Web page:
With the increased financial commitments of a new family, OCBC understands it all to play a proactive partner in your parenting journey, which led to the development of the OCBC CDA account.
Exclusive benefits of being an OCBC CDA holder help you further reduce those expenses while you save:
Moreover, on the family protection front, OCBC also takes care of pregnant mums by offering $108 CDA cash gift with the MaxMaternity Care pregnancy protection plan, for sign ups within 2015. Some benefits of MaxMaternity Care:
If you take up selected life insurance plans, a $100 CDA cash gift is yours while you grow your savings alongside insurance coverage. For peace of mind, insurance for the family should start early.
OCBC offers 40% off premiums for ShieldWise, a personal accident protection which protects not just your child but also you as a parent.
Parents, do remember that being savvy and smart is the key to enjoying the advantages of raising a family in Singapore. Every subsidy and dollar saved helps manage the stress and costs of bringing up a child. With the Baby Bonus scheme and OCBC CDA, things can be better if we live within our means and choices. Happy parenting!
Visit Baby Bonus Online and choose OCBC Child Development Account.
By The Asian Parent | This article was first published in sg.theasianparent.com on 22 September 2015
Below are the accompanying terms and conditions, as well as important notes pertaining to OCBC and their products.
Please refer to the Terms and Conditions Governing OCBC CDA, as well as Terms and Conditions Governing Deposit Accounts (both available at ocbc.com/cda).
Monthly Savings Account: For full terms and conditions, please refer to ocbc.com/msa.
SG50 MaxMaternity Care Promotion: : For full terms and conditions, visit ocbc.com/maxmaternitycare.
Protection & Endowment Plans Promotion: This is a one-time promotional offer for each OCBC CDA holder. The promotion applies to selected Endowment and Protection plans in annual premium payment mode, submitted and incepted between 13 July 2015 and 31 December 2015 (both dates inclusive). To qualify, the Endowment plans with premium amount between S$3,600 to S$7,999 per annum must be submitted and incepted between 13 July 2015 and 31 December 2015 (both dates inclusive). Endowment plans with premium amount between S$8,000 to S$11,999 per annum must be submitted and incepted between 1 September 2015 to 31 December 2015 (both dates inclusive). The promotion for Endowment plans is subject to the other promotion terms and conditions being met and may not be combined with other offers and promotions. To qualify, the Protection plans must have minimum premium amount of S$1,200 per annum. The cash reward cannot be credited into any account other than your OCBC CDA, or exchanged for other items. OCBC Bank reserves the right to waive/vary/amend any of these terms and conditions without notice. For full terms and conditions, visit ocbc.com/cda.
ShieldWise Promotion: The promotion of 40% discount is only valid when you purchase the adult plan plus child plan plus child rider altogether. For full terms and conditions, visit ocbc.com/cda.
365 Credit Card: For full terms and conditions, please refer to ocbc.com/365card. The annual fee for the OCBC 365 Credit Card is S$192.60 (first two years free). The effective interest rate is 25.92% per annum and is subject to compounding if the monthly charges are not repaid in full.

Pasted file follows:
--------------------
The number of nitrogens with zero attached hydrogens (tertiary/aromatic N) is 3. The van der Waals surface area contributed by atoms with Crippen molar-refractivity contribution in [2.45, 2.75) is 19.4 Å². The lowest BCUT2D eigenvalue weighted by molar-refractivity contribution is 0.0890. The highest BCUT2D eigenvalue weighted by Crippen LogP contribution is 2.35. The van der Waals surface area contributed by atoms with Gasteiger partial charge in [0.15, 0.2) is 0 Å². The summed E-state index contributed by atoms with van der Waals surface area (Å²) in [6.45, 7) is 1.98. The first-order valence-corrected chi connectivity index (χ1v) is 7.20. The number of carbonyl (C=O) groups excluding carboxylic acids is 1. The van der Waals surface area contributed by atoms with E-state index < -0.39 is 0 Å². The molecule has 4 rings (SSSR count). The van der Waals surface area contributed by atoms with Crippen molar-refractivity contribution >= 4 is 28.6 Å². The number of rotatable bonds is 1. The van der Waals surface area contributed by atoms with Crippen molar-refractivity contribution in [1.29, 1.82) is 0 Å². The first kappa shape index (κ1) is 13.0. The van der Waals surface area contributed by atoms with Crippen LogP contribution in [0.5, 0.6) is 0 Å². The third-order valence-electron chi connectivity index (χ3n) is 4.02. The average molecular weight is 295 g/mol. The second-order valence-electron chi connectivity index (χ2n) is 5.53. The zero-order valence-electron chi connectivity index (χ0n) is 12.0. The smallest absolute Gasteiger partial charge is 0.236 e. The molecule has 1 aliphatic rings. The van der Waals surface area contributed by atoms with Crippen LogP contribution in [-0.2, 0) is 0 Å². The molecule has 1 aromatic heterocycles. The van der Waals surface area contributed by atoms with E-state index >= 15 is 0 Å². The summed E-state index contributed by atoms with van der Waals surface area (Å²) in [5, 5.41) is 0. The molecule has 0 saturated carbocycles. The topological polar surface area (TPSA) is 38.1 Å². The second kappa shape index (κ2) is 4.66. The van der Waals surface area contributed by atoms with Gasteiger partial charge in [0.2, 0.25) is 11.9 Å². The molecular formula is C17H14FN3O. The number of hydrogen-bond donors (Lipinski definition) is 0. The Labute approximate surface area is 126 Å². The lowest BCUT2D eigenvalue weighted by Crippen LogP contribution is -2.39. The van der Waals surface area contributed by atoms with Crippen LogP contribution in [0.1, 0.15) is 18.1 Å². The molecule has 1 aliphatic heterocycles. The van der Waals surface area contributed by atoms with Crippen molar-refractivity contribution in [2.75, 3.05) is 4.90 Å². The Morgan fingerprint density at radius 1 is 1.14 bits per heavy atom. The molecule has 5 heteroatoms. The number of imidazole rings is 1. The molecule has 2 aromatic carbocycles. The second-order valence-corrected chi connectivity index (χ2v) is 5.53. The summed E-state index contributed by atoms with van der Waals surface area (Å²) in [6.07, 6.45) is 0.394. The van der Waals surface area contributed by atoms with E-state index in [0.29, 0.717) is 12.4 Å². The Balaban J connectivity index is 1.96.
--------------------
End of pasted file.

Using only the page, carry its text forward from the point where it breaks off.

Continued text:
*0.05% p.a. on account balances above S$36,000. ^Terms and conditions apply.
Child Development Account savings are matched dollar-for-dollar up to the cap for Government matching contributions – visit www.babybonus.gov.sg for details.
Insurance policies will be underwritten by The Great Eastern Life Assurance Company or The Overseas Assurance Corporation Limited, each a wholly-owned subsidiary of Great Eastern Holdings Limited and a member of the OCBC Group, and are not bank deposits or obligations of, or guaranteed by OCBC Bank. You may wish to seek advice from a financial adviser before committing to buy a policy. If you choose not to seek advice from a financial adviser, you should consider if the policy is suitable for you. It is usually detrimental to replace an existing accident and health plan with a new one. A penalty may be imposed for early plan termination and the new plan may cost more or have less benefit at the same cost. This document is not an offer to buy an insurance product or service. It is also not meant to provide any insurance or financial advice. Buying health insurance products that are not suitable for you may impact your ability to finance your future healthcare needs. If you decide that the policy is not suitable after purchasing it, you may terminate the policy in accordance with the free look provision, if any, and the insurer may recover from you any expense incurred by the insurer in underwriting the policy. Other terms and conditions apply. The insurance plans are protected under the Policy Owners’ Protection Scheme which is administered by the Singapore Deposit Insurance Corporation (SDIC). Coverage for your policy is automatic and no further action is required from you. For more information on the types of benefits that are covered under the scheme as well as the limits of coverage, where applicable, please contact us or visit the Life Insurance Association (LIA) or SDIC websites (www.lia.org.sg or www.sdic.org.sg).
Deposit Insurance Scheme: Singapore dollar deposits of non-bank depositors and monies and deposits denominated in Singapore dollars under the Supplementary Retirement Scheme are insured by the Singapore Deposit Insurance Corporation, for up to S$50,000 in aggregate per depositor per Scheme member by law.